Over the past three fiscal years, the Justice Department has filed more than 10,000 financial fraud cases against nearly 15,000 defendants, including more than 2,700 mortgage fraud defendants. For more information on the task force, visit www.stopfraud.gov.

DOJ Criminal Division

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Posted by revolt | CHALLENGE SECURITIZED MORTGAGES | Tuesday 20 November 2012 1:05 am

Challenge Securitized Mortgages

Proof of Ownership of the Mortgage Note as it Relates to the Securitized Trust

1. What does it mean if the mortgage foreclosure action brought against you is a bank as Trustee?

Approximately 95% of mortgages in recent years have been packaged and sold on Wall Street as a securitized Trust. Investors in these Trusts bought securities consisting of certificates backed by mortgages. In foreclosure cases where the Plaintiff is a securitized Trust, there is a growing movement among courts to require the Trust to establish the unbroken chain of transfers, deliveries and acceptances of the mortgage note from the Originator to the Sponsor to the Depositor and finally to the Trust.

In the heady days of the market, the players did not spend the time and money to properly document transfers of mortgages and notes. Trusts often do not know exactly what mortgages they own. Original Notes were lost or destroyed. What this means is that if the Plaintiff cannot prove it owns the mortgage, the foreclosure cannot proceed.

2. An unbroken chain of ownership must exist before a foreclosure sale can occur.

A Plaintiff that fails to adequately trace the loan from the original lender to the Plaintiff faces defenses to the foreclosure including that the Plaintiff lacks standing, failed to join indispensable parties, and failed to state a cause of action. A requisite chain of assignments must be recorded or filed in the foreclosure action to prove Plaintiff is the real party in interest to enforce the mortgage note.

Plaintiff may be unable to show a chain of assignments from the Originator to the Sponsor who organized the securitization of the mortgage, to the Depositor and finally to the Trustee. Each of these parties must be included within the chain of assignments and endorsements, or in the case of a blank endorsement, there must be both a delivery and an acceptance receipt to document the transfer and delivery of the bearer note from the Originator to the Sponsor, from the Sponsor to the Depositor, and from the Depositor to the Trust.

Plaintiff must also show that this Note and Mortgage were part of the res of the Trust and that they were transferred to the Trust within the window of time between origination and cutoff dates that the Trust could accept assets. See generally, In re Hayes, 393 B.R. 259 (Bankr. D. Mass. 2008); In re Kang Jin Hwang, 396 B.R. 757 (Bankr. C.D. Calif. 2008); In re: Shelter Development Group, Inc., 50 B.R. 588 (Bankr. S.D. Fla. 1985); In re Foreclosure actions, 2007 WL 4034554 at *1 (N.D. Ohio 2007). Where a plaintiff does not own a mortgage at the time of filing a foreclosure action, the case must be dismissed for failing to comply with statutory requirements of standing.

3. Who are the various parties involved in my mortgage transaction?

The documents originally signed by the homeowner at the loan’s origination include the Mortgage and Note. The Mortgage must be properly assigned to the named Trust, generally in the following sequence:

a. Assignment from Originator to Sponsor;

b. Assignment from Sponsor to Depositor;

c. Assignment from Depositor to the Trust.

The Originator wrote and funded the original mortgage transaction. The Sponsor is the party who organized the securitization process and submitted the necessary registration statements to the SEC. The Depositor would be the last party in the chain of transfer to own the mortgage note before transfer to the Trust. The Trustee is the owner of the mortgage note for the benefit of the parties who invested in the bonds issued by the Trust. There is also a Master Document Custodian who is designated by the PSA to maintain custody and control of all the original notes and mortgages. MERS is another entity involved in these transactions. MERS stands for Mortgage Electronic Registration Systems and it is basically the file cabinet that maintains an electronic database of these mortgages.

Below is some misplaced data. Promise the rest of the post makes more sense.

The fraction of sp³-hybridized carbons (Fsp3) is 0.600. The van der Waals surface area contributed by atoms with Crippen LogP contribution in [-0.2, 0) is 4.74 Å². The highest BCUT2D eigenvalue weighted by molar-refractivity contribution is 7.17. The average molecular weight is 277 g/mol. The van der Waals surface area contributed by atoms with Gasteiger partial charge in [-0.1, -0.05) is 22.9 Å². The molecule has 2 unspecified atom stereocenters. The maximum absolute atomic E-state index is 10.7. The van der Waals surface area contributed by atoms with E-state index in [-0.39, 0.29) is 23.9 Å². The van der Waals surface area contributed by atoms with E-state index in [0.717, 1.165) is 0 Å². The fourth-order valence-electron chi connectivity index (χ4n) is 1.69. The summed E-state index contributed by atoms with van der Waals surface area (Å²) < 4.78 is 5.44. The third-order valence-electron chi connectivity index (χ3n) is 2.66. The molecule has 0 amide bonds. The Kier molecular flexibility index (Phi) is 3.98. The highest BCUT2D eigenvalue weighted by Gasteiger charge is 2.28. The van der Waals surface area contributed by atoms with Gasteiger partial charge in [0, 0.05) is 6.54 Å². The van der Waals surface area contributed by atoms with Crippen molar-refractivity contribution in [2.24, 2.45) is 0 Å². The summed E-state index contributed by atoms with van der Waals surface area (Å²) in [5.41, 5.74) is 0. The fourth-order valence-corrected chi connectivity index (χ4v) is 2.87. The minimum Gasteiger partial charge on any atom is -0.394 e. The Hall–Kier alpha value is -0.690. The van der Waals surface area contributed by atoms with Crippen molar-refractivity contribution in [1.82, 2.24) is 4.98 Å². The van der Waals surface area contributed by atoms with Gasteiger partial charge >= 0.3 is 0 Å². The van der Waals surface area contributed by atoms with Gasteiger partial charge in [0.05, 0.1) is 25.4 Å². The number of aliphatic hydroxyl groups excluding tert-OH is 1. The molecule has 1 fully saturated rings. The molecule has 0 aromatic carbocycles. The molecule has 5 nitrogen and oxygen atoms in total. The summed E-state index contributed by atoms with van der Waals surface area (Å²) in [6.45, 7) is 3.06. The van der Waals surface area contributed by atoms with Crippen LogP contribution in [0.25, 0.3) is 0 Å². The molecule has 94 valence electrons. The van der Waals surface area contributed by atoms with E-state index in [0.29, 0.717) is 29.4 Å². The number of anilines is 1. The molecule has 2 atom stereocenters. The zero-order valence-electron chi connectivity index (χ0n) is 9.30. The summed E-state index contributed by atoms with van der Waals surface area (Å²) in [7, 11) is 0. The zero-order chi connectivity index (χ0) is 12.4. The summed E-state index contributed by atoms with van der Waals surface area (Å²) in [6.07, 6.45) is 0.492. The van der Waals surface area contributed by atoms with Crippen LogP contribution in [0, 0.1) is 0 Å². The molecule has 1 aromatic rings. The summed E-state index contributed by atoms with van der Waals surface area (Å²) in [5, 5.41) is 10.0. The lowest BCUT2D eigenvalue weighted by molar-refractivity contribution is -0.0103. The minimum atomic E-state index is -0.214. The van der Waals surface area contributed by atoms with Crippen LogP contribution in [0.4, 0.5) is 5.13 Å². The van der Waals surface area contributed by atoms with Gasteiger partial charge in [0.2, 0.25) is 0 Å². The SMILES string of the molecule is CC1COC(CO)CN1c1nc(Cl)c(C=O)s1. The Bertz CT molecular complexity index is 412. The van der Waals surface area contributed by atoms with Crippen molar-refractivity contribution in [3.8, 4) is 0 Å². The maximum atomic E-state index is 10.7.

You may only have dealt with a loan Servicer. There are various servicers involved too, including a Master Servicer and a Default Servicer. Importantly, the Servicer does not own the Note and Mortgage, it merely is in charge of collecting your payments and servicing the loan. The foreclosure lawsuit cannot be brought in the name of the Servicer as they are not the real party in interest and do not have standing to foreclose on your home.

4. The purpose of securitized trusts and limitations of transfer.

In the event that the Plaintiff asserts there was an equitable transfer, the Trust has no authority to accept an equitable transfer of a note. Each transfer must be a true sale for purposes of creating a bankruptcy remote structure which was the very purpose of the securitization process. Each transfer must follow the specific steps designated in the structure as set forth in Section 2.01 entitled Conveyance of Mortgage Loans of the Pooling and Servicing Agreement which is the document that set up the Trust (“PSA”).

Additionally, all steps in the transfer process must be true and complete sales between the parties in order to qualify the Trust for what is called REMIC qualification under the Internal Revenue Code for Real Estate Mortgage Conduit securitization trusts, or REMIC trusts.

The purpose of the securitization process was to make the mortgage note legally protected from any claims a bankruptcy trustee or the FDIC might assert against the originator of the loan. This requires a series of true sales and transfers pursuant to the mandatory transfer rules of the Pooling and Servicing Agreement. True sales and transfers were required in order to obtain a certain tax status as a REMIC trust.

In addition to a lack of proper assignment of the Mortgage, in many cases, the Plaintiff is unable to show proper endorsement on the Note or the delivery certificates for any endorsement in blank. Without this, the Plaintiff should not be able to foreclose on your home. Many states provide that a mortgage follows the note and only a note is required to foreclose (virtually ignoring the necessity of a proper assignment). However, even in those cases, if the Plaintiff has lost the Note, or if the note was not properly transferred pursuant to the terms of the Trust, how can the Mortgage lien be enforced?